The investigators may have headed off some of the controversy by at least making a public announcement when the primary end point was changed, rather than leaving the UK group and others to discover it had been updated on clinicaltrials.gov in January 2018.

"This was discussed at investigator meetings but we did not issue a press release," he said. "Again, it's not something that we considered we should do. Everything we have done we have done by the book. Even any changes we have made on clinicaltrials.gov we made within the guidelines that clinicaltrials.gov requires. I'm sorry I don't have a good sound bite for you."

Asked whether there has been any outside pressure with regard to the primary end point revision, Maron firmly replied, "None. I have not been aware of any pressure from industry regarding trial design or conduct."

Murthy and Eagle call for disclosure of trial resources and data as one way to mitigate some of the controversy that is sure to surround the ISCHEMIA results, expected late 2019 or early 2020. The recommendation is sound in light of the rash of recent retractions and corrections including those for the pivotal PREDIMED trial. The ORBITA trial, the first sham controlled trial of PCI, made its angiograms accessible to the public; however, that did not appear to reduce the often-shrill commentary on Twitter.

A baseline paper is expected to be published in the near future and the investigators will comply with the NHLBI rules regarding data sharing, Maron said. "At this time, we do not plan to release the database before the NHLBI rules indicate we need to."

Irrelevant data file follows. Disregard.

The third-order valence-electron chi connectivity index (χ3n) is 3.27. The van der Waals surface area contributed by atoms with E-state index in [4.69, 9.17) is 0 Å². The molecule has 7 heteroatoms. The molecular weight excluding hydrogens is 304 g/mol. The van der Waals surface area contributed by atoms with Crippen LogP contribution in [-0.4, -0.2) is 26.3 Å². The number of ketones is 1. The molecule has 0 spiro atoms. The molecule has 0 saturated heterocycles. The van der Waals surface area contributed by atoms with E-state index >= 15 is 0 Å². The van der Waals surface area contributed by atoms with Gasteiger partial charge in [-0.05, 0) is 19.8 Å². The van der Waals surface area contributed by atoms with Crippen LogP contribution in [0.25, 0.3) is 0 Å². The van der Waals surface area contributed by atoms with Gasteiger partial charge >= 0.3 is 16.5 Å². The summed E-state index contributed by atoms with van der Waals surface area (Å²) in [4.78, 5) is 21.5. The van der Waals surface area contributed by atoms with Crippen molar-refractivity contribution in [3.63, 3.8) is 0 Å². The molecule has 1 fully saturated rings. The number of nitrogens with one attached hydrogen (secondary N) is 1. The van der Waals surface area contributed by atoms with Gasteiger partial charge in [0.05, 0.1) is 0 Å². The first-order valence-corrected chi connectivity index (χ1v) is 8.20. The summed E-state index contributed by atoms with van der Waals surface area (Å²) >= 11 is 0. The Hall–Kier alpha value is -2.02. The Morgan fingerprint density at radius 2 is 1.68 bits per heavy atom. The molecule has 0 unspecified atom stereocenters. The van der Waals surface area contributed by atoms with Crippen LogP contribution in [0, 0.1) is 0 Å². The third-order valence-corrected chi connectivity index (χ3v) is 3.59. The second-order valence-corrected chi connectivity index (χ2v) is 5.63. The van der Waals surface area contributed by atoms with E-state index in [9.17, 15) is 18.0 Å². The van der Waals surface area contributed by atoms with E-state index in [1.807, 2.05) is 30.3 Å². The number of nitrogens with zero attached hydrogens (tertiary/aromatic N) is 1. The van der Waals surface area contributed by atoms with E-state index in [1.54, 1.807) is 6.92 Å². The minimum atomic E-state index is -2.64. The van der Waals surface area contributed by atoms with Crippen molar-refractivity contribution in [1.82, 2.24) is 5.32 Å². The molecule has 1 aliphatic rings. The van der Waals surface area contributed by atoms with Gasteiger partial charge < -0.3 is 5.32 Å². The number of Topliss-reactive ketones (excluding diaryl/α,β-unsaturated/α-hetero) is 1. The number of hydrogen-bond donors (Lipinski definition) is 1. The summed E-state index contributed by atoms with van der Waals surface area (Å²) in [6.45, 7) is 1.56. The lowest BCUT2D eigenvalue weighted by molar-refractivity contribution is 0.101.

The seemingly endless controversy over the ISCHEMIA trial before its results are even released highlight what's at stake for the cardiology community and the need to answer this central question regarding the value of revascularization in stable CAD.

"I don't know if there will ever be a better opportunity to conduct a clinical trial of this magnitude on this topic," Maron said. "We feel a tremendous responsibility, we the trial leadership, to do this right, to be faithful to the research question we are trying to answer and to be good stewards of the taxpayer dollars and to follow clinical trial standards in the way we conduct the trial and approach this with equipoise, meaning we just want to find the truth and let the chips fall where they may."

Murthy reports owning stock in General Electric, Medtronic, Johnson & Johnson, Amgen, and Cardinal Health; receiving consulting fees and serving on the advisory board for Ionetix; and receiving research grants support from Siemens Medical Imaging and Ionetix. He is also supported by R01HL136685 from the National Heart, Lung, and Blood Institute.

Follow Patrice Wendling on theheart.org | Medscape Cardiology and Twitter @pwendl.